Khushboo Sinha was a senior manager with a bank but quit in 2019 and started trading in August. She made some losses when the volatility was high in March. The 34-year-old lost money but gained in terms of experience and strategy.

“In March due to high volatility, I made losses and sat on the sidelines, and then I started analysing my mistakes,” she said.

Sinha used the time to arrive at her own weightages. Technical analysis, position sizing and risk management get 20 percent each but she rates human psychology and controlling emotions the highest – 40 percent.

Trading strategy

Another thing that works in their favour is they are firm in their resolve to churn profits even if the market is unfavourable. A lot of them have equipped themselves with strategies based on technical charts or options or a combination of the two.

Soumya Jena completed his MBA in finance in 2011. The 32-year-old resident of Odisha’s Cuttack quit a comfortable job as a fundamental research analyst to turn to full-time trading in January of this year.

“I use different strategies in different market texture. As I mentioned, I used hedged positions mostly through option selling as Vols shot through the roof in March and April,” he said, referring to the volatility in the market.

Jena combines chart patterns and option Greeks to trade with hedged positions and reduce risk. “I usually try to avoid trading in stocks where there is news,” he added.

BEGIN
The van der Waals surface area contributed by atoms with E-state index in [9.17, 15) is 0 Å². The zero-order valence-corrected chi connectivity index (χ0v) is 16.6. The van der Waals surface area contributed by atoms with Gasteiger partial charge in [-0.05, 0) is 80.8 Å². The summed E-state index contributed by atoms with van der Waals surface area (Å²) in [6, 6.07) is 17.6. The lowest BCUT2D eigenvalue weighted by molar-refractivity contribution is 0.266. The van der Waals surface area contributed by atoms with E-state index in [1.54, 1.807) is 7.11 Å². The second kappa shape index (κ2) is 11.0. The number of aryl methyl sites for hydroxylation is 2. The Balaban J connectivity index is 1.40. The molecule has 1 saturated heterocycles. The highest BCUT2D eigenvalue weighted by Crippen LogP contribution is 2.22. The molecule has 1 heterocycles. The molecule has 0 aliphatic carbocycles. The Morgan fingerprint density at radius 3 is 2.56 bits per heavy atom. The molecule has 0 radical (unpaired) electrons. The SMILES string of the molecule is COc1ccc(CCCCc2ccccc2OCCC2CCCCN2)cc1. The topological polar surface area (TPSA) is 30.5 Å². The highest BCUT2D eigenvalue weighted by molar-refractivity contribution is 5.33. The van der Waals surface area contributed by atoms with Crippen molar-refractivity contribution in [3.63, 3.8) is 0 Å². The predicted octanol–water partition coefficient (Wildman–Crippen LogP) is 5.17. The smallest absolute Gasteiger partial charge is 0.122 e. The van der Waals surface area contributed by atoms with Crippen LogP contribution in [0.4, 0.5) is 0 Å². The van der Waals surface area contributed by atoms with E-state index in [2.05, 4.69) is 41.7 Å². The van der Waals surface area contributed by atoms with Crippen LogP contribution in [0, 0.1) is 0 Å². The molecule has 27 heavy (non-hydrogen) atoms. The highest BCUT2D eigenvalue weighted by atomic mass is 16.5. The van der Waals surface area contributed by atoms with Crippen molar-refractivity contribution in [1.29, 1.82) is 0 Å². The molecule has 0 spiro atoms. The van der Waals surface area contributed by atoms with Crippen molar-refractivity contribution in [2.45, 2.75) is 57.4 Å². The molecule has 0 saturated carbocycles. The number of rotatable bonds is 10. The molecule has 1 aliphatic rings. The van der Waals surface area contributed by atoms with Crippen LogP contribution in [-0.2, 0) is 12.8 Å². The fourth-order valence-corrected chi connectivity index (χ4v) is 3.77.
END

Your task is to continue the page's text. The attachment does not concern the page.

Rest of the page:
Option Greeks are parameters that influence the value of an option. The risk measures are named after Greek letters, hence option Greeks.

Sinha told Moneycontrol that she identifies the stock with breakouts on the daily chart with good volume, calculate the risk, identify the stop loss and then take the position with proper hedging.

“I have learned that in the market, even if the trade is for intraday, one should take the position with proper hedging because volatility kills small traders,” she said.

Developing new strategies is always good but the real test lies in the market and for that, traders should always backtest their plans.

“I do my trading based on systems and strategies only. I never deploy a strategy unless I backtest it for a very good period of time. Two things which I look for in a strategy is strike rate and risk to reward ratio,” Goyal said.

Buy a stock which is near a very good weekly support and gives a breakout of Inverted Head & Shoulder or double bottom on daily charts, he said, adding the strategy has worked well for him. “Even a range breakout will work. I don’t keep targets but believe in trailing my stop loss,” he said.

Another strategy that Goyal prefers is the flag breakout. “For intraday, I use a strategy on a 5 min time-frame which involves breakout of Ichimoku Cloud along with RSI divergence with fixed target and stop loss,” he said, referring to a method of analysis that involves multiple technical indicators.

Disclaimer: The views and investment tips expressed by experts on are their own and not those of the website or its management. advises users to check with certified experts before taking any investment decisions.

Kshitij Anand is the Editor Markets at Moneycontrol.